I can only imagine what beauty must be in store for those lucky enough to be able to read it in the original Japanese.
Crucially, the lady writes it down and here we are with history's first novel, the origin story of Japan, their Homer and their Star Wars, the winding and weird Tale of Genji. Things one might write a poem about Sea grass Tears Chrysanthemums Dew Sleeves (wet, inevitably, with tears) Autumn leaves The phrase "How long must I..." You can practice this at home. How long must I wait until iHop opens my sleeves wet with my tears Sea grasses bend with the foamy tide as I bend into my couch to binge Nashville There's almost a poem a page in this book, so get used to it, unless you're reading one of the bullshit translations that duck the poetry altogether. That author, that lady-in-waiting, we never got her name so we call her Lady Murasaki after the primary love interest for our handsome prince Genji, and here's the first thing you should know about that love interest: she's like ten. I mean not forever, but definitely when Genji first notices her and goes like "what a babe," she's a babe indeed, and this whole book is squicky as all fuck. I mean, but it's not actually that simple, and this is the wild thing about this ancient book: Genji has real psychological depth.
Artist: Toshiaki Kato Without stories like these about the old days, though, how would we ever pass the time when there is nothing else to do? The first time through, I had a superficial understanding of what was going on, and it was so foreign and so different to my previous conceptions of human behavior that I gave up a third of the way in. Despite this general lack of understanding, however, there are brief flashes of brilliance which help me to understand why this book has such long-lasting appeal. The cited part above, in Chapter 25, is one of the first appeals on the meaning of fiction, and how such stories have a greater meaning beyond just passing the time.
He had a great contempt for people who renounce the world and then appear not to have done so after all. Thinking of it is unavoidable when one is interested in literature and not institutionalized definitions of such, and it has been a long time since I've forborne from writing what I knew classrooms would not like, but I am not yet aged enough for unconcern to come without resistance. Aspiring professors of English do not build their critical evaluation on video games and animated televisions shows and an uneasy consciousness of the Other, even when the evaluation is of the most loving nature. My favorite video game of all time is called Okami, and I firmly believe my understanding of The Tale of Genji was aided immeasurably by my history of playing. I've commented on similarities between Japan and the US before, and while a few animes are truly great and humanizing works of art, it is the worst that the media and the mainstream community sustains itself upon. It is much, much, much harder to see, and it's highly likely that what I'm actually seeing is my own desires of female affirmation in a world of ubiquitous male power. In light of that, I know many readers will find it boring, and there were times I wished I could be moved more by the usual things and not have to spend so much time with the ancient and the lengthy and the subtle. However, so much of that 'usual' is built up on what our world has become since the time this was written, and every so often I need something that unspools my brain from modern hegemonies and places the emphasis on what I can appreciate rather than how much I can understand. Proust came close, but I did not know how soothing the repetition of years with its poetry and its seasons and its flowers and colors and songs and dances could be until I began understanding the references without the help of the footnotes, and that is not something that can be acquired through an obsession with exact details. This work, masterful in its beauty, came down to us because only women wrote the much scorned fiction; I know this world should not survive, but I would become the woodcutter with their rotting ax handle in a heartbeat. The voice of the priest who had come down from the mountain was grander and more solemn than the rest. When enough time has passed, I will come back here to rest.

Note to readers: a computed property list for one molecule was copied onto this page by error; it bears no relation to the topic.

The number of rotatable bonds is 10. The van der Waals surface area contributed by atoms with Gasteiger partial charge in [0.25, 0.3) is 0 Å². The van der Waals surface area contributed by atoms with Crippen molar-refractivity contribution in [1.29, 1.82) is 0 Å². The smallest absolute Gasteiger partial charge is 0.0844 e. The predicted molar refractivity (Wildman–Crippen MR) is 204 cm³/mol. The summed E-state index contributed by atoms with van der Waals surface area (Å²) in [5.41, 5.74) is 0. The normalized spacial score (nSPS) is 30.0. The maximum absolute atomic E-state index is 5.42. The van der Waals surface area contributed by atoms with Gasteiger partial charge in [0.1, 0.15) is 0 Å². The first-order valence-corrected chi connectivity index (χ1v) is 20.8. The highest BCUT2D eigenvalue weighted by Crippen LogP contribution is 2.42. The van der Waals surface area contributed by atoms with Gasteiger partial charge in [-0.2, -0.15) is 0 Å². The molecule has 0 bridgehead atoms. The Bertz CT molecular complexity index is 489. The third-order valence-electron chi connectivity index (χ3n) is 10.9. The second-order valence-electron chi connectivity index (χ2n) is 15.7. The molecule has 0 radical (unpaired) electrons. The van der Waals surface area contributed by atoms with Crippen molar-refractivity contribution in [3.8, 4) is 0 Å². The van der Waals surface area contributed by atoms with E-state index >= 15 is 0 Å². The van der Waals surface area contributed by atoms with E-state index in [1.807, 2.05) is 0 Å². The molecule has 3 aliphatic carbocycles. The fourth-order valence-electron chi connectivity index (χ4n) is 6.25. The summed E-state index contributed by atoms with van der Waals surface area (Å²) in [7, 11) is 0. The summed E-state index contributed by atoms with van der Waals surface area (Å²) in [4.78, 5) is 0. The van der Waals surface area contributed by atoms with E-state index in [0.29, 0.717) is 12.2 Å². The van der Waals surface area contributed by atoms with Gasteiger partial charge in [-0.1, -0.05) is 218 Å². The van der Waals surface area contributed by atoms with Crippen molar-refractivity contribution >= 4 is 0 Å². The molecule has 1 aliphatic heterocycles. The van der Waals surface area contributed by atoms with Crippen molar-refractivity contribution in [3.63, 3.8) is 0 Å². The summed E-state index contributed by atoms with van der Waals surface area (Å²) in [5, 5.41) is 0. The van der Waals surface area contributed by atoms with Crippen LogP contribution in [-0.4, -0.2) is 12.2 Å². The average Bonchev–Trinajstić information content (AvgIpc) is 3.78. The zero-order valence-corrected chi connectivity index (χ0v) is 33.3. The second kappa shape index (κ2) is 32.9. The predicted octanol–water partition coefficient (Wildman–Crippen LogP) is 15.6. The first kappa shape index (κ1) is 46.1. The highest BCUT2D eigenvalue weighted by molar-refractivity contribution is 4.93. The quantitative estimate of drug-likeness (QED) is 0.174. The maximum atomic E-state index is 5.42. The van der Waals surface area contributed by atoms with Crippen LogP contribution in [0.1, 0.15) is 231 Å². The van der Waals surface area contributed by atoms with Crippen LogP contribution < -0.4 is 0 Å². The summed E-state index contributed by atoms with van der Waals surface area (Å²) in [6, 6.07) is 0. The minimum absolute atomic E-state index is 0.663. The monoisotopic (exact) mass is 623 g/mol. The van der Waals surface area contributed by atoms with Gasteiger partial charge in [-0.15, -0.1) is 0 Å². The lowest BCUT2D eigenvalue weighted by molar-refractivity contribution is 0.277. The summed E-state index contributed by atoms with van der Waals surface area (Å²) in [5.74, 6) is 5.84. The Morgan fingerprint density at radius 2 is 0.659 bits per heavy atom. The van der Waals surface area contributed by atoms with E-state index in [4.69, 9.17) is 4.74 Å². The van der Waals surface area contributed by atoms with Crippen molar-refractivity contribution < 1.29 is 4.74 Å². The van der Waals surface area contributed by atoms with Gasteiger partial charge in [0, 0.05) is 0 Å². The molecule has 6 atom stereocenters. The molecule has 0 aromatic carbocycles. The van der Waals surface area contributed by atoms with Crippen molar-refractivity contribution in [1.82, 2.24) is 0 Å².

It is so easy to see how this book still influences literary styles in Japan today... When I first started reading it, I was split between boredom w/Genji (and the author's obsession with his beauty) and fascination with the complexity of 9th century Japanese court. But as I read further I became more and more amazed at the beauty and subtlety of Shikibu's writing and poetry.
I read the book in 1974.
Of course, this young girl looked like his mother.
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